As a “military brat,” you learn to deal with one of your parents being gone for long periods of time. Sure, we got to visit him in Tampa, and even got to go to his fancy promotion ceremony when he reached the rank of Colonel, but from 2002-2010, I didn’t really have a father figure, and neither did my brother. That was rough, but after 9/11, it became the norm for many military families like mine, and for families whose loved ones were enlisted.
Of course, I’m not alone. I interviewed Sarah Hernandez, senior at Penn State Harrisburg, about her life post 9/11. Like me, she is also a “Marine brat,” but dealt with more of the effects of 9/11 on her family because she lived at Camp Pendleton, which is the largest military base on the West Coast. Living on base is something many military families adapt to, and after 9/11, security was heightened on every single base. Pendleton in particular was seen as a “target” due to its size.
Immediately following the attacks, she told me that all of the students at her school that lived on base were sent home before school was let out. Camp Pendleton went on lockdown. She and her family sat and watched the television, and kept receiving phone calls from all of her relatives, because they knew what 9/11 meant for her father, then a USMC captain.
After 9/11, she noted that Pendleton seemed busier than usual, with whispers of war. Soon after that, her dad was deployed on the first wave to Afghanistan. After that, he came home, but was then sent to Iraq on two different tours. This was something else many military families had to endure, with the constant uncertainty of how long their loved one would be home, and where they would go next.
Another impact that 9/11 had on military families was how everybody interacted with their loved one when they came back from their tour. When soldiers come back, either from combat zones or war zones in general, many return with Post-Traumatic Stress Disorder, or PTSD, which can leave many families torn apart because their loved one is not who they once were. Since 9/11, cases of PTSD have spiked. These brave men and women have seen things that nobody should ever have to see, and when they return home to their families, they’re often fundamentally changed. It’s tougher on military families to deal with this, because they don’t know how to help.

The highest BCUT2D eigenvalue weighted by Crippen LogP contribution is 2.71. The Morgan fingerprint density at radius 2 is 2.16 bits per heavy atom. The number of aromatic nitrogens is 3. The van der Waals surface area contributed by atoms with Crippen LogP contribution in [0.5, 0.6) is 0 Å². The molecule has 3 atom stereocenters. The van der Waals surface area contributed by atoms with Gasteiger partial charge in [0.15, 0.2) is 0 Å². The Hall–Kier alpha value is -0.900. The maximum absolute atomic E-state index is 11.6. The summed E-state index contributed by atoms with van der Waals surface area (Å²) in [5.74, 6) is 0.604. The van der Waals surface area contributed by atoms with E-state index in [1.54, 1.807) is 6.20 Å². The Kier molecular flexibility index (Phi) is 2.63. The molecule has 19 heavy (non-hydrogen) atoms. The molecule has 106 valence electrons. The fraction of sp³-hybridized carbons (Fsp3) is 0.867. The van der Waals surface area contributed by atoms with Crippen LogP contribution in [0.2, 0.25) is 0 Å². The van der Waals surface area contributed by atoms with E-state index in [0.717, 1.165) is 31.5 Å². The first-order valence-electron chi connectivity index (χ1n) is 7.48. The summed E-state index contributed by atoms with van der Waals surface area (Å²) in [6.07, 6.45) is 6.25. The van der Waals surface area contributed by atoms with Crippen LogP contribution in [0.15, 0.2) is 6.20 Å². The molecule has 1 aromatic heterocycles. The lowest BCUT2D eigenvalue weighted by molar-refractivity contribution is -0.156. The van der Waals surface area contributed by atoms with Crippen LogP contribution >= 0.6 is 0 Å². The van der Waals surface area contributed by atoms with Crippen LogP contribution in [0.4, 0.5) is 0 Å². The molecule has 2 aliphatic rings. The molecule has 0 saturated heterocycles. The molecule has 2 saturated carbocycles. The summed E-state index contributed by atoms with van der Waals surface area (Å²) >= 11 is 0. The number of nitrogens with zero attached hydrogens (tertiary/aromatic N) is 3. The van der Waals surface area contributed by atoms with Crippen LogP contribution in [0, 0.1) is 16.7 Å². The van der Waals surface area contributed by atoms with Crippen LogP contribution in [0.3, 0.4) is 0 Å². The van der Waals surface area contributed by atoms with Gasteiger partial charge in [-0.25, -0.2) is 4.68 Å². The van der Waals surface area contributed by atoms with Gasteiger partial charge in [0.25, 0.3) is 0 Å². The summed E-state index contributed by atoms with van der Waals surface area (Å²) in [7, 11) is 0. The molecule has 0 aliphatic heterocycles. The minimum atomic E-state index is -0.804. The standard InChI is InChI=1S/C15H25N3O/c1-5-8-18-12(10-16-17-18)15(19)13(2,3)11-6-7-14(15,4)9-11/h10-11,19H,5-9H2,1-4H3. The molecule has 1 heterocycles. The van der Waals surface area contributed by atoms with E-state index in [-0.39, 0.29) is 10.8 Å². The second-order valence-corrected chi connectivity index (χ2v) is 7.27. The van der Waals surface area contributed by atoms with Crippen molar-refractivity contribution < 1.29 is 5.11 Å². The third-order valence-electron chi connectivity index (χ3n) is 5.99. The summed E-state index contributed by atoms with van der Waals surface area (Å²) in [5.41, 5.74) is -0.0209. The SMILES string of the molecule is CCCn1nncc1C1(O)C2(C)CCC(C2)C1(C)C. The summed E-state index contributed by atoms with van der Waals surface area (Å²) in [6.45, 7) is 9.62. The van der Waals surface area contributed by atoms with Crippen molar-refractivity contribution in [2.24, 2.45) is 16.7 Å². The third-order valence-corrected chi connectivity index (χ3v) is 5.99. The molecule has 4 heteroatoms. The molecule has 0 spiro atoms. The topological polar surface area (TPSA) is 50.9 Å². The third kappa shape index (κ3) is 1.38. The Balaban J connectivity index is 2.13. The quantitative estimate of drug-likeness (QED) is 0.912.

In Sarah’s case, her family has grown closer, because she said, “I think my dad especially saw the importance of his family, not to say he didn’t before, but I think being away in a war zone definitely puts a lot into perspective.” They also tend to interact differently, just because she said it was hard to get used to her family being a whole again.
” I basically went through Junior High and my freshman year of high school without my dad around, and because of that, i feel that is a big reason why my dad and I aren’t as close as we were before he left to the middle east. My brother started elementary school without my dad around, and my mom became Mom AND Dad for a good three years.”
Her dad is still serving in the USMC, as a Lieutenant Colonel, having just come back from Okinawa, Japan with her mother and younger brother.
So many military families have had similar experiences, and are still going through this today. 9/11 completely changed the dynamics of the military family, and gave it a stronger bond. While it might be strange at first to be reunited, the importance of family never changes. Sometimes it’s the best thing a service member needs when they return home from their tour overseas, courtesy of 9/11.